ALESHEA HARRIS AND ALEXANDER BORINSKY READ FROM AND DISCUSS THEIR NEW PLAYS IS GOD IS AND BRIEF CHRONICLE: BOOKS 6-8

Posted in , literature, skylight books, los angeles, book stores, books by skylightbooks on August 3rd, 2017

Is God IsBrief Chronicle (Books 6-8) (3 Hole Press)

3 Hole Press is a small press bringing new audiences to new plays in printed formats. To celebrate the publications of its two newest books, 3 Hole Press presents short readings from each play, followed by a conversation with the authors.

Winner of the 2016 Relentless Award from the American Playwriting Foundation, Aleshea Harris’ Is God Is is a classic revenge tale about two sisters that blends tragedy, typography, the Spaghetti Western, hip-hop and Afropunk. In this necessary new work, emotions are laid bare through gaps in language and characters are a window into the canon as well as our own broken times. 

In Brief Chronicle (Books 6–8), Alexander Borinsky delivers a quietly heartbreaking new play that grounds epic themes—unabated longing, violence and imperialism, and the bond between mother and son—in the small ways we hurt and love one another and decide where to go on vacation.

Praise for IS GOD IS

A rigorous new work that unearths our deepest fears about humanity and who we think we are in relation to ourselves and the divine.—Dawn Lundy Martin

Family, as the old tragedians knew, is our first country. Therefore, it’s the earth from which we forge our first weapons, the fields of our first wars, the very turf over which we fight. With Is God Is, Aleshea Harris audaciously scours tragedy down with the rough edge of a rock. To read this merciless play is to get blood in your eye — and in Harris’ sure grip, you’ll recall that blood washes and stains, can run hot or cold, means both violence and family. —Douglas Kearney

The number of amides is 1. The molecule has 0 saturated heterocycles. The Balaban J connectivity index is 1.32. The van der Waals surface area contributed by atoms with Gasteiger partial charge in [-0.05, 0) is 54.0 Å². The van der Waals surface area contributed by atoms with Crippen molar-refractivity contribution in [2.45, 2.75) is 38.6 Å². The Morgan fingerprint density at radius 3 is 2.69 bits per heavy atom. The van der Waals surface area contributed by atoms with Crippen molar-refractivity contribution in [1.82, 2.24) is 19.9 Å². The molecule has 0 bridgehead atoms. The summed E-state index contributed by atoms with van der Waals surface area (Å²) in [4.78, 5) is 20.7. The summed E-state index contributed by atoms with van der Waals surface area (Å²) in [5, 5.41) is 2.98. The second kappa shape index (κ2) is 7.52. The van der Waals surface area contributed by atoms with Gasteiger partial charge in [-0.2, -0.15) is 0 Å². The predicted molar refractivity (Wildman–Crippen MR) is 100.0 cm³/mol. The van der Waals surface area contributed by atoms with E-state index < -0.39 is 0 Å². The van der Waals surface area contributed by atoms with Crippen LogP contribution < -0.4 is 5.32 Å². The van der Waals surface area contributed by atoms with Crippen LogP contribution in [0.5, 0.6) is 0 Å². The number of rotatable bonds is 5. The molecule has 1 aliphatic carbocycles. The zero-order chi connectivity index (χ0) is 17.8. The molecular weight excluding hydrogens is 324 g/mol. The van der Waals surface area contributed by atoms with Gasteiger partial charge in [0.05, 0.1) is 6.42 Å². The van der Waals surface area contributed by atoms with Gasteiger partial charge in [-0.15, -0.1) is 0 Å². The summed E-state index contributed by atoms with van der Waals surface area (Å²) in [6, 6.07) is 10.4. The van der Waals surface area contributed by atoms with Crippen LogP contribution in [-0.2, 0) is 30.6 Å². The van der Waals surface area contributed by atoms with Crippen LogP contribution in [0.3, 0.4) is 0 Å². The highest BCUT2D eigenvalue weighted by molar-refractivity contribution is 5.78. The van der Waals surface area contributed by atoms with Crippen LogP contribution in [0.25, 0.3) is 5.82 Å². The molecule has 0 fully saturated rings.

Praise for BRIEF CHRONICLE, BOOKS 6-8

Brief Chronicle, Books 6-8 is a remarkable creature of our shattered and shuttered time. Borinsky’s theater examines everything that it encounters—including the various artifices of theater itself, i.e. character, costumes, boxes, supposed emotions (real or imagined), action as it would have its way, place/s, and all the supposed ends and means of the theater making apparatus—with a scrupulous but loving attentiveness. There is no one quite like him writing and making theater today.—Mac Wellman

In this big, small play, people learn who they are as they say things, punctuation makes gaps where lonely spirits and dances live, and stuff gets sticky between tender, selfish hearts. This is a battle cry for doing the daily work of becoming better in America.—Jennie Liu

If the world feels a little unknowable after reading this play, if you feel unknowable to yourself, how do you talk about that, how do you narrate what it was like? Still, I will tell you what I thought about when I finished Alexander Borinsky’s Brief Chronicle, Books 6-8, though it changed when I read it again, and it may be different for you too. Intimacy. The many ways (sometimes strange or uncomfortable) in which it’s possible to know another person. What it means to appear. What it means to live.—Amina Cain

Alexander Borinsky is a playwright, born in Baltimore in 1986.

Aleshea Harris is a playwright, poet and educator who received an MFA from California Institute of the Arts. Her work has been presented at the Costume Shop at American Conservatory Theater, Playfest at Orlando Shakespeare Theater, freeFall Theatre Company, VOXfest at Dartmouth, the Edinburgh Fringe Festival, the Harriet Tubman Center for Social Justice, La Comédie de Saint-Étienne- National Drama Center in France, the Skirball Center, The Theatre @ Boston Court, REDCAT and in the 2015 anthology, The BreakBeat Poets: New American Poetry in the Age of Hip-Hop. Harris is a MacDowell Fellow and winner of the 2016 Relentless Award from the American Playwriting Foundation for Is God Is.

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